Our resident self-help guru sounds off about the lists he'd prefer to see on newsstand magazine covers.
In my many years as a self-help maestro, I’ve frequently talked about the positive and negative effects of list-making. The positive: list-making helps you get organized, so that you can approach a task or problem with a clear plan of action. The negative: your plan of action starts and ends with the list.
There’s an immediate psychological benefit to making a list; a benefit that actually ends up costing you. For example, in order to overcome my usual morning anxiety, I make a “to do” list for that day’s work while sipping at my coffee. Of course, in the time I spend writing down each and every miniscule thing I have to get done, I probably could actually accomplish two or three of the tasks I’m writing down. To offset this fact, I sometimes write down things I’ve already done – simple shit like “take a shower,” or “shave (face only)” – just so I can check them off and feel even more ahead of the game.
At best, list-making is a somewhat sophisticated form of procrastination. At worst, it’s just an indicator of laziness. And nowhere is this lazy tendency more apparent than in journalism, particularly in the fields of self-help and entertainment. Check out the newsstand the next time you’re buying a cantaloupe. It’s all “Ten Ways You Can Stop Being Ugly Right Now!” and “The Twenty Best Comedies Advertising in This Magazine!” No real information, no compelling writing, just an almost arbitrary ranking of things that fall under a broad category – some words to drop on the page next to those photos of trendy celebrities and asparagus stacked over a steak.
I’m guilty of it myself – just check out my last article here in The Simon. Think I really wanted to give out tips on how to live longer? Hell no. I just wanted to repackage some news items I pulled off the internet so that I could stop staring at my computer screen and take a nap.
Now, as I stated earlier, there are some positive uses for lists. If you’re trying to get through a process, sawing a woman in half or something, a list of steps might be appropriate (put the fake legs in place BEFORE you start sawing…). And I’m sure that there are some positive uses for lists in self-help and entertainment journalism, some actual opportunities to impart real information to the reader. In fact, I think any of the following 15 topics would make for a list-based article that is actually informative and fun to read:
• The Seven Best Actors Under 25, and the Three Horrible Actors Under Your Car, Waiting to Stab You in the Ankle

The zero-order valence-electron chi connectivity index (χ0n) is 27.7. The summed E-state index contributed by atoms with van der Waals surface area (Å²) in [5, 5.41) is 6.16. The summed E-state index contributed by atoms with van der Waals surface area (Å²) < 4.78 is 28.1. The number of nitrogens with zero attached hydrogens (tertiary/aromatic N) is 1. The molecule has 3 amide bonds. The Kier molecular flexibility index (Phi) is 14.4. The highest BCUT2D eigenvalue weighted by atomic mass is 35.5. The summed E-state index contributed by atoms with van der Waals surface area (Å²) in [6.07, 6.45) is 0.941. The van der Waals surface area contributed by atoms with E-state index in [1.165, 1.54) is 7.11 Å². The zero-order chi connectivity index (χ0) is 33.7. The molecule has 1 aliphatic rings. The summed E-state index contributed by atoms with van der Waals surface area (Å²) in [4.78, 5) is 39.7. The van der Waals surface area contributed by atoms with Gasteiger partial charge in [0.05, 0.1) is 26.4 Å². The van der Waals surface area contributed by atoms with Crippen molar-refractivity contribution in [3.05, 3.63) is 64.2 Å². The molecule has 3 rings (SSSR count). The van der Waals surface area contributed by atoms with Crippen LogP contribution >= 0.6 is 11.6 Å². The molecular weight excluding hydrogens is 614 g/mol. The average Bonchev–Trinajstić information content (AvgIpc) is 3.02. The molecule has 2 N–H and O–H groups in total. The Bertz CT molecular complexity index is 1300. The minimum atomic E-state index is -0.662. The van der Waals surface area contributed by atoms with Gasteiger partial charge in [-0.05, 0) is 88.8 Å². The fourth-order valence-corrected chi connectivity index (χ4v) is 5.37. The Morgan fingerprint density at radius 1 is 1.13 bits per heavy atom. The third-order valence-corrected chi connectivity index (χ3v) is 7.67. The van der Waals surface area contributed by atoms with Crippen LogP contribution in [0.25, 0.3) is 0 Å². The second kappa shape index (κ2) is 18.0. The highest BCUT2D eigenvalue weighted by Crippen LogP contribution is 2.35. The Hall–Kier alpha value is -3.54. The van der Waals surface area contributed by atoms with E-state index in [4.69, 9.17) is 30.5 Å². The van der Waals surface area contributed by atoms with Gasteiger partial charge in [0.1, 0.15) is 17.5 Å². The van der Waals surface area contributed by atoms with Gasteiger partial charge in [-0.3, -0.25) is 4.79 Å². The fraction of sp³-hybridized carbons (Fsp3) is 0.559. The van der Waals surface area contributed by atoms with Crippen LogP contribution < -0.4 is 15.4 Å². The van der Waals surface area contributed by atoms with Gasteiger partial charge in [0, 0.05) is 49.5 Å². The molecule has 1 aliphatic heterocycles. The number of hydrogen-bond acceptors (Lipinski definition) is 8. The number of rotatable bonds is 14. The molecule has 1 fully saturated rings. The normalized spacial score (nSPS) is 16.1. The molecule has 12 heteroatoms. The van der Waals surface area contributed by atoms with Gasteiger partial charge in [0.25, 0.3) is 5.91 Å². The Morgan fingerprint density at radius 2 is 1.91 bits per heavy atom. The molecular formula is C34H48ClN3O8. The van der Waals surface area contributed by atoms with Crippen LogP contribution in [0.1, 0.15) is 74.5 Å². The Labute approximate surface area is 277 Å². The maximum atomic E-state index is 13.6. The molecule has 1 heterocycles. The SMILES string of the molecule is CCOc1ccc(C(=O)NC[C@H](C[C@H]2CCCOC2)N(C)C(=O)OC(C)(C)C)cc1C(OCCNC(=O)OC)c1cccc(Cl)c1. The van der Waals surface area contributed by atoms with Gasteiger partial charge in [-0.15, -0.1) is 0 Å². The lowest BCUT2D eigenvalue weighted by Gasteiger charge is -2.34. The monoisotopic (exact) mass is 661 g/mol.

• 90 Ways to Lurk
• The 15 People You Will Meet in Heaven, and Which Ones Give Good Handjobs
• 15 Indicators That Your Wife WON’T Actually Drive You Over the Border After You’ve Murdered a Neighbor (Even Though She Says She Would Totally Do It)
• 20 Things You Do That Creep Everybody Out. I’m Talking to You Specifically, Creep-Face
• 25 Jokes to Tell When You’re Caught Sniffing an Office Chair
• The Two Pairs of Sweatpants You’ve Got to Stop Fucking Wearing
• 10 Great Films That You Will Insist Your New Girlfriend or Boyfriend Watch, and That Will Cause Things to Become Very Awkward When You Remember Five Minutes in Just How Depressing, Weird or Graphic They Are, Causing You to Apologize Way Too Much, Thus Guaranteeing You Will Neither Get a Second Date Nor Laid
• The Three Things You Said That Are Silently Killing Your Parents
• 25 Turkish Summer Getaways You Will Never Return From
• Ten Numbers Under Eleven (I mean, if you’re in pre-school, this could be a really good one)
• Five Really Good Books That Maybe We Can Trick You Into Reading by Placing Them in List Format
• The 275 Ways You Should Not Be Ruled by the Advice of People You Don’t Even Know
• 5 Funnier TV Show Titles Than “Manimal” (it is scientifically impossible to write this article)
• The One Minute You Just Wasted Reading this List, and How You Can’t Get It Back
Let’s see if any of those lazy Entertainment Weekly writers out there can do anything with those topics!
In the meantime, I’ll be taking a nap.
I’ll sue your ass if you use any of the above topics.
More of Chad Fifer's incredibly insightful self-help advice can be found here.
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